Conservative ‘troublemaker’ Merz attacks Merkel after state elections


In view of the massive losses of votes in the state elections in Thuringia, criticism within the CDU is becoming louder. Former parliamentary group leader Merz accused Merkel of inactivity. He is not alone with his criticism.

Former CDU parliamentary group leader Friedrich Merz sharply criticized Chancellor Angela Merkel after the bad election results of the CDU in Thuringia. In an interview with ZDF television, he said that the appearance of the federal government was “grottenschlecht” (“grotesquely bad”). He had experienced at many events how great the displeasure about the coalition was. The focus of criticism there was that Merkel lacked “political leadership and clear statements”.

The Chancellor’s “inactivity and lack of leadership” had been laying itself over the country like “a carpet of fog” for years. “This is the main point of criticism that I perceive and share. This cannot go on like this.” He could not imagine that this kind of government in Germany would last another two years. As an example, Merz cited the discussion about the “Grundrente” (basic minimum pension) that has been going on for months.

Vice parliamentary group leader misses strong profile

The CDU deputy parliamentary group leader Carsten Linnemann also criticized the government’s work. The current unease could be counteracted “if the Grand Coalition in Berlin were able to deliver”. He also called the discussion about the basic pension a point of criticism.

Linnemann told Deutschlandfunk radio that he was missing a clear positioning of the CDU/CSU. “My party has had an argument for years – and that is Angela Merkel. In the process, it has been forgotten to point out differences in policy: What does the CDU/CSU stand for?”

Linnemann reiterated his support for party leader Kramp-Karrenbauer, but also demanded a stronger profile from the party leader. It was a good thing “that we had this discussion at the time and came up with a clear position on migration and integration policy. But that is not enough.”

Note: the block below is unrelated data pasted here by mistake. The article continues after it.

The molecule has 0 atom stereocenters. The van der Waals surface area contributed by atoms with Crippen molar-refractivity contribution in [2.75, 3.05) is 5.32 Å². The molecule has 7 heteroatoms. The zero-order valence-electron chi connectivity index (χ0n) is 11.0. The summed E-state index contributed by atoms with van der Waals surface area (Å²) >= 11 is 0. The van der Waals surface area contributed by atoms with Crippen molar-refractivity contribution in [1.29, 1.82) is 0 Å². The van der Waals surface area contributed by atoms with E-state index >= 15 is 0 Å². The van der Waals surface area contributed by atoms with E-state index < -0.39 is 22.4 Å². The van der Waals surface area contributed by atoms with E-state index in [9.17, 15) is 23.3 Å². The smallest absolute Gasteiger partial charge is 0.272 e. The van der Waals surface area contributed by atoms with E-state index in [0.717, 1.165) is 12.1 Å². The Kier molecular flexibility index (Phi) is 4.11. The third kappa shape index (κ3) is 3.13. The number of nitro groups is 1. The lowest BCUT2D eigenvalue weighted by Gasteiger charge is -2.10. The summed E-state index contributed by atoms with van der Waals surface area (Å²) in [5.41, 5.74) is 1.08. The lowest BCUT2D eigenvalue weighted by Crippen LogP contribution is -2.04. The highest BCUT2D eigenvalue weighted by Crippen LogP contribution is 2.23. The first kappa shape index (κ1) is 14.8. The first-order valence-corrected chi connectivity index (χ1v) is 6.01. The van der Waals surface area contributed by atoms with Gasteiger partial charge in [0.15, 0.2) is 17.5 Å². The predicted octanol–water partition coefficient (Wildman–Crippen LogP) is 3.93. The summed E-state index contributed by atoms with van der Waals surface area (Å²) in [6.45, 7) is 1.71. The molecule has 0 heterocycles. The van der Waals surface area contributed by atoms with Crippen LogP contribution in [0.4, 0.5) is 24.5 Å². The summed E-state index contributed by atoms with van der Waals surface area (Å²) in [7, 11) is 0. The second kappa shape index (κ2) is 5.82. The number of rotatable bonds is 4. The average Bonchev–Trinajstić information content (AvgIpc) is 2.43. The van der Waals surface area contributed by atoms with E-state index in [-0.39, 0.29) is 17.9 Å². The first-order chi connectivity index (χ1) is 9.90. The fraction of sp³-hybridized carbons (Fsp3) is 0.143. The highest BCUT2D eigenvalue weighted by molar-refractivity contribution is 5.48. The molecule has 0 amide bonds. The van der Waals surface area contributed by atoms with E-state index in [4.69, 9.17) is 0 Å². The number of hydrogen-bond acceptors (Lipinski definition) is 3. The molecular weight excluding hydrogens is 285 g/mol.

JU apparently asking leadership question

Criticism of the party leadership apparently also came from the CDU’s youth organisation. Its leader, Tilman Kuban, is said to have posed the “leadership question” to the federal executive. Many interpreted this as an attack on the CDU leader. Kuban tried to smooth the waves later by stating he had not questioned Kramp-Karrenbauer’s chairmanship. Rather, he had aimed his statement at the future candidate for chancellor.

Kuban emphasized that the primary election demanded by the Young Union must not shy away from Kramp cart builders. The Junge Union supported her in renewing the CDU after 14 years of Angela Merkel’s chancellorship.

Kubicki: Neither format for party leader nor candidate for chancellor

Wolfgang Kubicki, vice-chairman of the FDP, however, denied Kramp-Karrenbauer the format “for a party leader and also not for the chancellor candidacy”. He told the “Passauer Neue Presse” that the Syrian initiative of the CDU chairmen one week before the election in Thuringia had been “instinctless”. She had thus “massively damaged” the CDU during the election campaign.

Kubicki said that Kramp-Karrenbauer had “no authority left” in her own party. “The CDU is following the SPD and is experiencing a “dramatic decline”. According to him, both parties ought to ask themselves the question of future leadership.

After Merz’s criticism of Merkel, FDP deputy parliamentary group leader Michael Theurer spoke of a “scathing critique” that Merkel “could not shrug off as retaliation of a long-standing internal rival”. Theurer told the German Press Agency that “the failure and internal dissension of the Merkel team and the leadership failure and disorientation of the team leader” was too obvious.

Major losses in Thuringia

The CDU in Thuringia had sunk to the historic low of 21.8 percent on Sunday. The Christian Democrats thus ranked third behind Linkspartei and AfD. In view of the unclear majority, top candidate Mike Mohring now wants to accept an invitation to talks from Die Linke Prime Minister Bodo Ramelow. However, he rejected a coalition with the Left Party.


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